The pervasiveness of right-wing media talking points in Trump's positions is not surprising given that he's been a Fox News fixture for years. He reportedly met with Fox president Roger Ailes before announcing his presidential candidacy, and since then, the network has only increased his exposure. In Media Matters' most recent study of appearances by likely and declared Republican presidential candidates on the network, Trump topped the entire field in airtime. During the month of June, Trump appeared on Fox 10 times, racking up 1 hour and 48 minutes of airtime, 23 minutes more than his nearest competitor, former Texas Gov. Rick Perry. Since the beginning of May, Trump has the most airtime of any of the candidates.
From the July 15 edition of Fox News' Hannity:
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While right-wing media pundits are inciting fears that the U.S. deal with Iran to curb the country's nuclear program marks "a day that will live in infamy" and the beginning of "World War III," national security and nonproliferation experts are lauding the international agreement as "wise," "pretty damn good," and "a deal that improves our national security."
From the July 14 edition of Fox News' Hannity:
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From the July 14 edition of Fox News' Hannity:
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Conservative media figures reacted to the announced nuclear deal with Iran by comparing the deal with the 1994 Agreed Framework negotiated with North Korea. These flawed comparisons failed to note several key differences between the substance of the two agreements and between the situations of the two countries at the time the deals were made.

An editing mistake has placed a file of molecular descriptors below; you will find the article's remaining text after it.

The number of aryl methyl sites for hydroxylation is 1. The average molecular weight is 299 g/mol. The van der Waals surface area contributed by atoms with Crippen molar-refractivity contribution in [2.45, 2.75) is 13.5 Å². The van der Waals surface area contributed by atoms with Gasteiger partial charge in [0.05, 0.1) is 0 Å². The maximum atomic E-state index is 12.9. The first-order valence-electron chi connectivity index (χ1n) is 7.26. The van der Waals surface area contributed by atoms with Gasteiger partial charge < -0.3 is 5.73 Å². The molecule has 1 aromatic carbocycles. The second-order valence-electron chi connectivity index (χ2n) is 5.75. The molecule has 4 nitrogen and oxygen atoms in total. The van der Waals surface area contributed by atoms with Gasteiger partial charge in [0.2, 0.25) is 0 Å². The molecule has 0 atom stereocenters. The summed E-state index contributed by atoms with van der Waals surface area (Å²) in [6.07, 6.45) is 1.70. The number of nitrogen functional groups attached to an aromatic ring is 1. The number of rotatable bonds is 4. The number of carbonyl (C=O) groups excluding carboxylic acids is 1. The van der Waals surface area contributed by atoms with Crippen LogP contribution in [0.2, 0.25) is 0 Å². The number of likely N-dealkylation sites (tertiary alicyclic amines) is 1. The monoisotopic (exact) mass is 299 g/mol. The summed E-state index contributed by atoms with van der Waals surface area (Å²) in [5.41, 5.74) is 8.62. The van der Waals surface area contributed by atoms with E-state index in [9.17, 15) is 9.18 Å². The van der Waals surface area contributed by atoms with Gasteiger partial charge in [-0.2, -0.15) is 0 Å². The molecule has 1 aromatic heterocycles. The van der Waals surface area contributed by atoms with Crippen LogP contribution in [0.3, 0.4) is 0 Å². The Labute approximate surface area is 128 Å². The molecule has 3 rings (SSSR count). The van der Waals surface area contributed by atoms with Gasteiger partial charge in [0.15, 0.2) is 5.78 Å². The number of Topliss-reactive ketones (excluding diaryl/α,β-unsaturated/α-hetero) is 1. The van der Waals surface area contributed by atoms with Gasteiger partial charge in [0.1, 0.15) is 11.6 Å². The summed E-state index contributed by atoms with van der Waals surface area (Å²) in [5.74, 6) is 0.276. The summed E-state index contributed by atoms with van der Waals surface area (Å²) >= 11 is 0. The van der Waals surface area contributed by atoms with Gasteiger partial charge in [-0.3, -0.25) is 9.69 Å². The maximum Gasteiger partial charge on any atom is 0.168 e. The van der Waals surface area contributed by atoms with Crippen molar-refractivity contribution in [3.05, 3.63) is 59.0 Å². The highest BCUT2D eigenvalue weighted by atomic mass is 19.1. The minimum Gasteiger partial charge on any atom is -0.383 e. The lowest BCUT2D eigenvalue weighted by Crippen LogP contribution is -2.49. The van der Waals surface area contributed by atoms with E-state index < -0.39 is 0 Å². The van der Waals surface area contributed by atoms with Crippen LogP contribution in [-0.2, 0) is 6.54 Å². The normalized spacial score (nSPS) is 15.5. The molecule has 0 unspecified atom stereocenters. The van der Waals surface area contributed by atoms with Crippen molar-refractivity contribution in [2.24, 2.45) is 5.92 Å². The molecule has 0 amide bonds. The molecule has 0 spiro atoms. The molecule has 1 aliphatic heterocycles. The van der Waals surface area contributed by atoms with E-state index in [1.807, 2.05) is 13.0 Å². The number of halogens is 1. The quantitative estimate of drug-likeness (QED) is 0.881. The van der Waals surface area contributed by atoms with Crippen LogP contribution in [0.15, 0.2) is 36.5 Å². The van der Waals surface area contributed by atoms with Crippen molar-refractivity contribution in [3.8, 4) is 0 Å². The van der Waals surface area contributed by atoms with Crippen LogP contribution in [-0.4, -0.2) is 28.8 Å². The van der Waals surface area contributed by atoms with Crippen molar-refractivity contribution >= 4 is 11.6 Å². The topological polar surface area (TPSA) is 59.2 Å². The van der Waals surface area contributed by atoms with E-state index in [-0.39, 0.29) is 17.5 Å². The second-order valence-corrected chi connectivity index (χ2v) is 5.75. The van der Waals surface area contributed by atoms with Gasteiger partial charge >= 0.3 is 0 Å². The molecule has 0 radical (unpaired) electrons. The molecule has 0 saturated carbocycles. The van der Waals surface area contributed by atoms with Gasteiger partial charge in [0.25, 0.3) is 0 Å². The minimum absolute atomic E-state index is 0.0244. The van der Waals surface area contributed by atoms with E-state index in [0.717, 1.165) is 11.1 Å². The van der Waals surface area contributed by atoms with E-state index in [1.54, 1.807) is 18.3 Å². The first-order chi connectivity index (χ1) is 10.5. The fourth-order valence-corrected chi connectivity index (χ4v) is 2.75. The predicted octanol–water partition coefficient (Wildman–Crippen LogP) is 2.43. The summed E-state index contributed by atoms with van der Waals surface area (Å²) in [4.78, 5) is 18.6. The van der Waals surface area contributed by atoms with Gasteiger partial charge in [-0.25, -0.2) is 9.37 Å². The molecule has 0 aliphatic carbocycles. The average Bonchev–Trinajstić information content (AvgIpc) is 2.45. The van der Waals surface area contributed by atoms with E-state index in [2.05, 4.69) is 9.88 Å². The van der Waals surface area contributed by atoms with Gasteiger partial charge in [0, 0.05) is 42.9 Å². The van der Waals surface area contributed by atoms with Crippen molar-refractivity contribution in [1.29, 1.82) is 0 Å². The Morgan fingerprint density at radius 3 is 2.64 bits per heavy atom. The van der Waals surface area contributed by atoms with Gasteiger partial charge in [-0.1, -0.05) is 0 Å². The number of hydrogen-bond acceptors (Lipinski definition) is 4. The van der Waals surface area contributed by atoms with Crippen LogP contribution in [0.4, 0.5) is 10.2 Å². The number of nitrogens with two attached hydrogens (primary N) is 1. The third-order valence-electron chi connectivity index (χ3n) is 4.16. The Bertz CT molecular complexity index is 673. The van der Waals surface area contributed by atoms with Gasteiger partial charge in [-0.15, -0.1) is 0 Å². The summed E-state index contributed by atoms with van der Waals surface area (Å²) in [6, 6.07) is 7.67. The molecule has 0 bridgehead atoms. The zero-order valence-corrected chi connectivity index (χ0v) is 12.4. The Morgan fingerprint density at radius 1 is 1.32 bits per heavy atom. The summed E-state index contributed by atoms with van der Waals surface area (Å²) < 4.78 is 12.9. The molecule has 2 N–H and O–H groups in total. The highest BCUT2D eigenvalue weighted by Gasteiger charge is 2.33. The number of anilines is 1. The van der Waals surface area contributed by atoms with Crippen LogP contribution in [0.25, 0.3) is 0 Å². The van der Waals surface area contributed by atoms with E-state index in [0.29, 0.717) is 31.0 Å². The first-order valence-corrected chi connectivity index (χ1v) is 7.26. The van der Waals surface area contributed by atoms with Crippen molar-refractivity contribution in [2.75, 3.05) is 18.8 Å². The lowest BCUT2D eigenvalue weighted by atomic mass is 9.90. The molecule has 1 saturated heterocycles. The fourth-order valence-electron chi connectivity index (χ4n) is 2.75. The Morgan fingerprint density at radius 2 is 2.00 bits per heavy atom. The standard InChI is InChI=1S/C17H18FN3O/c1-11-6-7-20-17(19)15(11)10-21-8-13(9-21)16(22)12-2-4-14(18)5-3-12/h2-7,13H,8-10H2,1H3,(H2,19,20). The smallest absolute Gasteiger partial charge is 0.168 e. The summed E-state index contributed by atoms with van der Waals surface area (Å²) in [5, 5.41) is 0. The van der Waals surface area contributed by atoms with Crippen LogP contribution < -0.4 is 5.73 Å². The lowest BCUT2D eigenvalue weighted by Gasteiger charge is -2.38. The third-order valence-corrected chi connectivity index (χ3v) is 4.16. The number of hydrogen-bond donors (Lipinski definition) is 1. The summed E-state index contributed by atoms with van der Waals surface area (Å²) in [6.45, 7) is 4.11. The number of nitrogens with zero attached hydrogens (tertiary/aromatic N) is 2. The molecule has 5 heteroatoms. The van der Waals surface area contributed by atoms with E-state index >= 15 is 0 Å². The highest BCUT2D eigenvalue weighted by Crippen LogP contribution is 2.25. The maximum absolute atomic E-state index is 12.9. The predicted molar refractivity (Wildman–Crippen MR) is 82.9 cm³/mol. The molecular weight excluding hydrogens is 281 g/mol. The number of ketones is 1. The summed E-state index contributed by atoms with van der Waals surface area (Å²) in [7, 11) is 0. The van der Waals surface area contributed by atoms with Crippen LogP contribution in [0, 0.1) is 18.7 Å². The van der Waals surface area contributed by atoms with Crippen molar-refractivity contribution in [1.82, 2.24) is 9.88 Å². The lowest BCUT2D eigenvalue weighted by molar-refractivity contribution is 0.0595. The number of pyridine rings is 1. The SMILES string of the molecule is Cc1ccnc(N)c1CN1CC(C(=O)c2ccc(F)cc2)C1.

From the July 13 edition of Premiere Radio Network's The Sean Hannity Show:
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Rupert Murdoch, the CEO of Fox News' parent company, called Republican presidential candidate Donald Trump's characterization of Mexican immigrants as criminals and rapists "wrong," while Fox News has been leading the charge in defending Trump.
Right-wing media darling Scott Walker has announced he is running for president. Conservative pundits have lionized Walker as a "charismatic," "sexy," "genuine hero."
After days of criticizing "sanctuary cities" and claiming they give safe haven to criminals and terrorists, Fox News' Sean Hannity had little to say on the matter while interviewing former New York City Mayor Rudy Giuliani, who enforced his own "sanctuary policies" during his eight years in office.
Following the July 1 shooting death of a San Francisco woman allegedly by an undocumented immigrant, conservative media reignited a debate on so-called "sanctuary cities," which limit local police enforcement of federal immigration laws. Hannity made his views known by declaring such cities dangerous safe havens for criminals and terrorists.